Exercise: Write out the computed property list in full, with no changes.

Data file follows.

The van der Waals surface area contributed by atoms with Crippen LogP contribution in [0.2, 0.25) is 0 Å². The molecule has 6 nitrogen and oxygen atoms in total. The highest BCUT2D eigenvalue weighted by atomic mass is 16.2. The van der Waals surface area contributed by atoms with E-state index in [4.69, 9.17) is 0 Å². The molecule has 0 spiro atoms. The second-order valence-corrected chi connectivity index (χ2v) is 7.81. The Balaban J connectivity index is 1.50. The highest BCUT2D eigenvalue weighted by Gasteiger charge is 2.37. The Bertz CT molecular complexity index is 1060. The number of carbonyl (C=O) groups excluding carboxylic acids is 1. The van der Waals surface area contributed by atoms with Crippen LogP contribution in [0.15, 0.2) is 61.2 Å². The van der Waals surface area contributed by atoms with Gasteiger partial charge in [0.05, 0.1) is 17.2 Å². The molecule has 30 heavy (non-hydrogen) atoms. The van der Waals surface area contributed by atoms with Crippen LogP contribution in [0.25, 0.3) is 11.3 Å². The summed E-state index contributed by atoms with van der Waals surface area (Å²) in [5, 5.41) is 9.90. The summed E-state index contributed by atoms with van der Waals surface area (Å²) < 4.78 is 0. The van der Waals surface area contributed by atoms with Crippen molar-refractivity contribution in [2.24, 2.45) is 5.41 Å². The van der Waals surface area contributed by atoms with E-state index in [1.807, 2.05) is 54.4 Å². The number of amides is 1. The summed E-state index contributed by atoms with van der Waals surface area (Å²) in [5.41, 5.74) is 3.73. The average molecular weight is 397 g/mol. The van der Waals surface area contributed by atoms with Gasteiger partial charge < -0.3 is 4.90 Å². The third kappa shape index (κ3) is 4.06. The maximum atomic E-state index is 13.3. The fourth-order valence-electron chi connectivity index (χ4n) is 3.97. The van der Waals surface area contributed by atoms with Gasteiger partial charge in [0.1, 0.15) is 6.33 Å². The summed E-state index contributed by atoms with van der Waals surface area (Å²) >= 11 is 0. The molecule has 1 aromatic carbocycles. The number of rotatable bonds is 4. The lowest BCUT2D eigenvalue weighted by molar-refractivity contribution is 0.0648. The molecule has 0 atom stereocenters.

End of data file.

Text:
The van der Waals surface area contributed by atoms with Crippen LogP contribution in [0.2, 0.25) is 0 Å². The molecule has 6 nitrogen and oxygen atoms in total. The highest BCUT2D eigenvalue weighted by atomic mass is 16.2. The van der Waals surface area contributed by atoms with E-state index in [4.69, 9.17) is 0 Å². The molecule has 0 spiro atoms. The second-order valence-corrected chi connectivity index (χ2v) is 7.81. The Balaban J connectivity index is 1.50. The highest BCUT2D eigenvalue weighted by Gasteiger charge is 2.37. The Bertz CT molecular complexity index is 1060. The number of carbonyl (C=O) groups excluding carboxylic acids is 1. The van der Waals surface area contributed by atoms with Crippen LogP contribution in [0.15, 0.2) is 61.2 Å². The van der Waals surface area contributed by atoms with Gasteiger partial charge in [0.05, 0.1) is 17.2 Å². The molecule has 30 heavy (non-hydrogen) atoms. The van der Waals surface area contributed by atoms with Crippen LogP contribution in [0.25, 0.3) is 11.3 Å². The summed E-state index contributed by atoms with van der Waals surface area (Å²) in [5, 5.41) is 9.90. The summed E-state index contributed by atoms with van der Waals surface area (Å²) < 4.78 is 0. The van der Waals surface area contributed by atoms with Crippen molar-refractivity contribution in [2.24, 2.45) is 5.41 Å². The van der Waals surface area contributed by atoms with E-state index in [1.807, 2.05) is 54.4 Å². The number of amides is 1. The summed E-state index contributed by atoms with van der Waals surface area (Å²) in [5.41, 5.74) is 3.73. The average molecular weight is 397 g/mol. The van der Waals surface area contributed by atoms with Gasteiger partial charge < -0.3 is 4.90 Å². The third kappa shape index (κ3) is 4.06. The maximum atomic E-state index is 13.3. The fourth-order valence-electron chi connectivity index (χ4n) is 3.97. The van der Waals surface area contributed by atoms with Gasteiger partial charge in [0.1, 0.15) is 6.33 Å². The summed E-state index contributed by atoms with van der Waals surface area (Å²) >= 11 is 0. The molecule has 1 aromatic carbocycles. The number of rotatable bonds is 4. The lowest BCUT2D eigenvalue weighted by molar-refractivity contribution is 0.0648. The molecule has 0 atom stereocenters.